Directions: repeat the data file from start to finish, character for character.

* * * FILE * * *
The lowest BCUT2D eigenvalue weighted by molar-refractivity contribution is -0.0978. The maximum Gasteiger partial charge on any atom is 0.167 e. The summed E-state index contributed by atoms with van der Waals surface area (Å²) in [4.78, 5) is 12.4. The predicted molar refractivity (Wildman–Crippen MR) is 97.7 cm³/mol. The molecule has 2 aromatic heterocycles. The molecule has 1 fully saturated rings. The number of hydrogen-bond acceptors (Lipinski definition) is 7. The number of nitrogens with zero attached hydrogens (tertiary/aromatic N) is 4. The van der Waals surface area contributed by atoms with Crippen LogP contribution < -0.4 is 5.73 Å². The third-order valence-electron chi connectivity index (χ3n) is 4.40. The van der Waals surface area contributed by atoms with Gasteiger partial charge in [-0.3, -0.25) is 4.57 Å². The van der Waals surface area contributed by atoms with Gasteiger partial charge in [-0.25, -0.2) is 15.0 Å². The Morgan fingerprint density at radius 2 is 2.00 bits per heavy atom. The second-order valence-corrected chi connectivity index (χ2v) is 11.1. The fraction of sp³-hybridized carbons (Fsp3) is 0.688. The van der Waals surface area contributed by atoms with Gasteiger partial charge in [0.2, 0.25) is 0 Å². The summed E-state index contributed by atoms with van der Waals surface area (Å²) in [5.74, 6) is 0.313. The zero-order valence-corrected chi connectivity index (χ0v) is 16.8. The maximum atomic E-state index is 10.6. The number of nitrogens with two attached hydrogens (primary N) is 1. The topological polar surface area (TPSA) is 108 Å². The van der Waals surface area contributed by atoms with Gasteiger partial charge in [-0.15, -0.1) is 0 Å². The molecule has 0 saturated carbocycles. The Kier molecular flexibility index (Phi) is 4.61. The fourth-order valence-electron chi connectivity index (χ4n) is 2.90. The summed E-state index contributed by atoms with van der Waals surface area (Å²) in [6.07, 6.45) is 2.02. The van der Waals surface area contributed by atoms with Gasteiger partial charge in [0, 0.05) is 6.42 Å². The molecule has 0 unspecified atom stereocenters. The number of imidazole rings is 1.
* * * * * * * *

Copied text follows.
The lowest BCUT2D eigenvalue weighted by molar-refractivity contribution is -0.0978. The maximum Gasteiger partial charge on any atom is 0.167 e. The summed E-state index contributed by atoms with van der Waals surface area (Å²) in [4.78, 5) is 12.4. The predicted molar refractivity (Wildman–Crippen MR) is 97.7 cm³/mol. The molecule has 2 aromatic heterocycles. The molecule has 1 fully saturated rings. The number of hydrogen-bond acceptors (Lipinski definition) is 7. The number of nitrogens with zero attached hydrogens (tertiary/aromatic N) is 4. The van der Waals surface area contributed by atoms with Crippen LogP contribution < -0.4 is 5.73 Å². The third-order valence-electron chi connectivity index (χ3n) is 4.40. The van der Waals surface area contributed by atoms with Gasteiger partial charge in [-0.3, -0.25) is 4.57 Å². The van der Waals surface area contributed by atoms with Gasteiger partial charge in [-0.25, -0.2) is 15.0 Å². The Morgan fingerprint density at radius 2 is 2.00 bits per heavy atom. The second-order valence-corrected chi connectivity index (χ2v) is 11.1. The fraction of sp³-hybridized carbons (Fsp3) is 0.688. The van der Waals surface area contributed by atoms with Gasteiger partial charge in [0.2, 0.25) is 0 Å². The summed E-state index contributed by atoms with van der Waals surface area (Å²) in [5.74, 6) is 0.313. The zero-order valence-corrected chi connectivity index (χ0v) is 16.8. The maximum atomic E-state index is 10.6. The number of nitrogens with two attached hydrogens (primary N) is 1. The topological polar surface area (TPSA) is 108 Å². The van der Waals surface area contributed by atoms with Gasteiger partial charge in [-0.15, -0.1) is 0 Å². The molecule has 0 saturated carbocycles. The Kier molecular flexibility index (Phi) is 4.61. The fourth-order valence-electron chi connectivity index (χ4n) is 2.90. The summed E-state index contributed by atoms with van der Waals surface area (Å²) in [6.07, 6.45) is 2.02. The van der Waals surface area contributed by atoms with Gasteiger partial charge in [0, 0.05) is 6.42 Å². The molecule has 0 unspecified atom stereocenters. The number of imidazole rings is 1.